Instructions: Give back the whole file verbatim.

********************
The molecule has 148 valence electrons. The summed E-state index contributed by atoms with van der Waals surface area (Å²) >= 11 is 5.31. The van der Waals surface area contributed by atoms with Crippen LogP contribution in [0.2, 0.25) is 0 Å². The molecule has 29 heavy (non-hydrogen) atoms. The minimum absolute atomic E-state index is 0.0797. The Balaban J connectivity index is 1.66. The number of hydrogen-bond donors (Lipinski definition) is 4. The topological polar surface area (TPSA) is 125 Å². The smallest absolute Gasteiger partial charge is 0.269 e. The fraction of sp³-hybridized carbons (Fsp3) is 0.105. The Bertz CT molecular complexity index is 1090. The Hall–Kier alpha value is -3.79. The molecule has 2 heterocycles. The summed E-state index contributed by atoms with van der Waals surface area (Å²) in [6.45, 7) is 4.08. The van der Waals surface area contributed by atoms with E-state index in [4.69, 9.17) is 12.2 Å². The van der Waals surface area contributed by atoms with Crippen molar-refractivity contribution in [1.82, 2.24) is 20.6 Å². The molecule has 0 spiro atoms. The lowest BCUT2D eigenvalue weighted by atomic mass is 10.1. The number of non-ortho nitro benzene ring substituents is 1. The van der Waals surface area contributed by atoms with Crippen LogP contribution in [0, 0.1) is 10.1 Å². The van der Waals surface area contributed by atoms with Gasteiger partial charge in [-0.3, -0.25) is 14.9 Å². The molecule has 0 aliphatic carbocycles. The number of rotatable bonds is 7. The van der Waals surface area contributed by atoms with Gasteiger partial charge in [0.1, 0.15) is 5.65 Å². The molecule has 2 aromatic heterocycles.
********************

The molecule has 148 valence electrons. The summed E-state index contributed by atoms with van der Waals surface area (Å²) >= 11 is 5.31. The van der Waals surface area contributed by atoms with Crippen LogP contribution in [0.2, 0.25) is 0 Å². The molecule has 29 heavy (non-hydrogen) atoms. The minimum absolute atomic E-state index is 0.0797. The Balaban J connectivity index is 1.66. The number of hydrogen-bond donors (Lipinski definition) is 4. The topological polar surface area (TPSA) is 125 Å². The smallest absolute Gasteiger partial charge is 0.269 e. The fraction of sp³-hybridized carbons (Fsp3) is 0.105. The Bertz CT molecular complexity index is 1090. The Hall–Kier alpha value is -3.79. The molecule has 2 heterocycles. The summed E-state index contributed by atoms with van der Waals surface area (Å²) in [6.45, 7) is 4.08. The van der Waals surface area contributed by atoms with E-state index in [4.69, 9.17) is 12.2 Å². The van der Waals surface area contributed by atoms with Crippen molar-refractivity contribution in [1.82, 2.24) is 20.6 Å². The molecule has 0 spiro atoms. The lowest BCUT2D eigenvalue weighted by atomic mass is 10.1. The number of non-ortho nitro benzene ring substituents is 1. The van der Waals surface area contributed by atoms with Crippen LogP contribution in [0, 0.1) is 10.1 Å². The van der Waals surface area contributed by atoms with Gasteiger partial charge in [-0.3, -0.25) is 14.9 Å². The molecule has 0 aliphatic carbocycles. The number of rotatable bonds is 7. The van der Waals surface area contributed by atoms with Gasteiger partial charge in [0.1, 0.15) is 5.65 Å². The molecule has 2 aromatic heterocycles.